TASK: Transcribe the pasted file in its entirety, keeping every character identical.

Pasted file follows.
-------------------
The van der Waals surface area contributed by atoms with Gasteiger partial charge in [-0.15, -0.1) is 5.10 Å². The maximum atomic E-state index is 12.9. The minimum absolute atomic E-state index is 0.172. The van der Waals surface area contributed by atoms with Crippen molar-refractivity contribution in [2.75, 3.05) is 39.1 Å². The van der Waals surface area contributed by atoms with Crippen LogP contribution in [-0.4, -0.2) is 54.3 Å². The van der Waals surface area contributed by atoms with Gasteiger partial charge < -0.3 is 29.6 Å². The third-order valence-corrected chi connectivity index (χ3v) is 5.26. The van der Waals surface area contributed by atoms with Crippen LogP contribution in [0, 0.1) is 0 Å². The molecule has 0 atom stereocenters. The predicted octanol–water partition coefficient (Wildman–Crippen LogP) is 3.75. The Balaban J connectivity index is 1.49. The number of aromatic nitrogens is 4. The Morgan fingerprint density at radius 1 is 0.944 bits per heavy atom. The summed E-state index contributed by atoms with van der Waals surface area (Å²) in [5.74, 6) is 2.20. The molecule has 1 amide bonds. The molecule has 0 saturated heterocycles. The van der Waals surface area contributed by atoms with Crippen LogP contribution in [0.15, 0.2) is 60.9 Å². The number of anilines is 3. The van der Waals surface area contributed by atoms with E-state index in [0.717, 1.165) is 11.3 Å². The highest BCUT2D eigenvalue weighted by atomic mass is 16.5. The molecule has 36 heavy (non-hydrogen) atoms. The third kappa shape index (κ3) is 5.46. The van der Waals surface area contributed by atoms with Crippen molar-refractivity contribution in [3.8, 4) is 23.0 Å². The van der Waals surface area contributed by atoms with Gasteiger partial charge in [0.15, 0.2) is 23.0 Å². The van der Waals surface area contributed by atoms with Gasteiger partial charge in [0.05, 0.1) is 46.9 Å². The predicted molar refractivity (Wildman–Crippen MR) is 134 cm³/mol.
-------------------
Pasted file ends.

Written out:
The van der Waals surface area contributed by atoms with Gasteiger partial charge in [-0.15, -0.1) is 5.10 Å². The maximum atomic E-state index is 12.9. The minimum absolute atomic E-state index is 0.172. The van der Waals surface area contributed by atoms with Crippen molar-refractivity contribution in [2.75, 3.05) is 39.1 Å². The van der Waals surface area contributed by atoms with Crippen LogP contribution in [-0.4, -0.2) is 54.3 Å². The van der Waals surface area contributed by atoms with Gasteiger partial charge < -0.3 is 29.6 Å². The third-order valence-corrected chi connectivity index (χ3v) is 5.26. The van der Waals surface area contributed by atoms with Crippen LogP contribution in [0, 0.1) is 0 Å². The molecule has 0 atom stereocenters. The predicted octanol–water partition coefficient (Wildman–Crippen LogP) is 3.75. The Balaban J connectivity index is 1.49. The number of aromatic nitrogens is 4. The Morgan fingerprint density at radius 1 is 0.944 bits per heavy atom. The summed E-state index contributed by atoms with van der Waals surface area (Å²) in [5.74, 6) is 2.20. The molecule has 1 amide bonds. The molecule has 0 saturated heterocycles. The van der Waals surface area contributed by atoms with Crippen LogP contribution in [0.15, 0.2) is 60.9 Å². The number of anilines is 3. The van der Waals surface area contributed by atoms with E-state index in [0.717, 1.165) is 11.3 Å². The highest BCUT2D eigenvalue weighted by atomic mass is 16.5. The molecule has 36 heavy (non-hydrogen) atoms. The third kappa shape index (κ3) is 5.46. The van der Waals surface area contributed by atoms with Crippen molar-refractivity contribution in [3.8, 4) is 23.0 Å². The van der Waals surface area contributed by atoms with Gasteiger partial charge in [0.15, 0.2) is 23.0 Å². The van der Waals surface area contributed by atoms with Gasteiger partial charge in [0.05, 0.1) is 46.9 Å². The predicted molar refractivity (Wildman–Crippen MR) is 134 cm³/mol.